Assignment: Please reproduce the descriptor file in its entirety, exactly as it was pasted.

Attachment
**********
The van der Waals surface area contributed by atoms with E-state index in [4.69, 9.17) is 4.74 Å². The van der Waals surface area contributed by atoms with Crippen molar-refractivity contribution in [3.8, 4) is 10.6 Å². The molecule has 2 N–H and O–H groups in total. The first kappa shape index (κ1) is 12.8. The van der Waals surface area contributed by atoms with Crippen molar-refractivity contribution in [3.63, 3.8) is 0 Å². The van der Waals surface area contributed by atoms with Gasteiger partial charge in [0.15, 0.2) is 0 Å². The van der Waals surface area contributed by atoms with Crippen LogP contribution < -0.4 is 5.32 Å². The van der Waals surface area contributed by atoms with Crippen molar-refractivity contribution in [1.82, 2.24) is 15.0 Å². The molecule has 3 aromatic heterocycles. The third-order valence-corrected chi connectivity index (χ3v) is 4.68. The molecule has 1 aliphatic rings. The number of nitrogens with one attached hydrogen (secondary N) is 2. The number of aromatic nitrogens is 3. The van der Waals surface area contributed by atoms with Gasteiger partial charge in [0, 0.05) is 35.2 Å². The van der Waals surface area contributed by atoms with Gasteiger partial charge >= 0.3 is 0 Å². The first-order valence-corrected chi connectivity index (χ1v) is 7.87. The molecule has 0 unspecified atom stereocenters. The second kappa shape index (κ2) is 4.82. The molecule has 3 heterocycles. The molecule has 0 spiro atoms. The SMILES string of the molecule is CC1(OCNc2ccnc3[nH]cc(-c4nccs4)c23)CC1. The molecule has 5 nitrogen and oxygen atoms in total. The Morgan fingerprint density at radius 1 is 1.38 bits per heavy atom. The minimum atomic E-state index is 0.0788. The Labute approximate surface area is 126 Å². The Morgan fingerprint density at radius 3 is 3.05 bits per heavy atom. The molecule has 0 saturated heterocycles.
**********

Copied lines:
The van der Waals surface area contributed by atoms with E-state index in [4.69, 9.17) is 4.74 Å². The van der Waals surface area contributed by atoms with Crippen molar-refractivity contribution in [3.8, 4) is 10.6 Å². The molecule has 2 N–H and O–H groups in total. The first kappa shape index (κ1) is 12.8. The van der Waals surface area contributed by atoms with Crippen molar-refractivity contribution in [3.63, 3.8) is 0 Å². The van der Waals surface area contributed by atoms with Gasteiger partial charge in [0.15, 0.2) is 0 Å². The van der Waals surface area contributed by atoms with Crippen LogP contribution < -0.4 is 5.32 Å². The van der Waals surface area contributed by atoms with Crippen molar-refractivity contribution in [1.82, 2.24) is 15.0 Å². The molecule has 3 aromatic heterocycles. The third-order valence-corrected chi connectivity index (χ3v) is 4.68. The molecule has 1 aliphatic rings. The number of nitrogens with one attached hydrogen (secondary N) is 2. The number of aromatic nitrogens is 3. The van der Waals surface area contributed by atoms with Gasteiger partial charge in [0, 0.05) is 35.2 Å². The van der Waals surface area contributed by atoms with Gasteiger partial charge >= 0.3 is 0 Å². The first-order valence-corrected chi connectivity index (χ1v) is 7.87. The molecule has 0 unspecified atom stereocenters. The second kappa shape index (κ2) is 4.82. The molecule has 3 heterocycles. The molecule has 0 spiro atoms. The SMILES string of the molecule is CC1(OCNc2ccnc3[nH]cc(-c4nccs4)c23)CC1. The molecule has 5 nitrogen and oxygen atoms in total. The Morgan fingerprint density at radius 1 is 1.38 bits per heavy atom. The minimum atomic E-state index is 0.0788. The Labute approximate surface area is 126 Å². The Morgan fingerprint density at radius 3 is 3.05 bits per heavy atom. The molecule has 0 saturated heterocycles.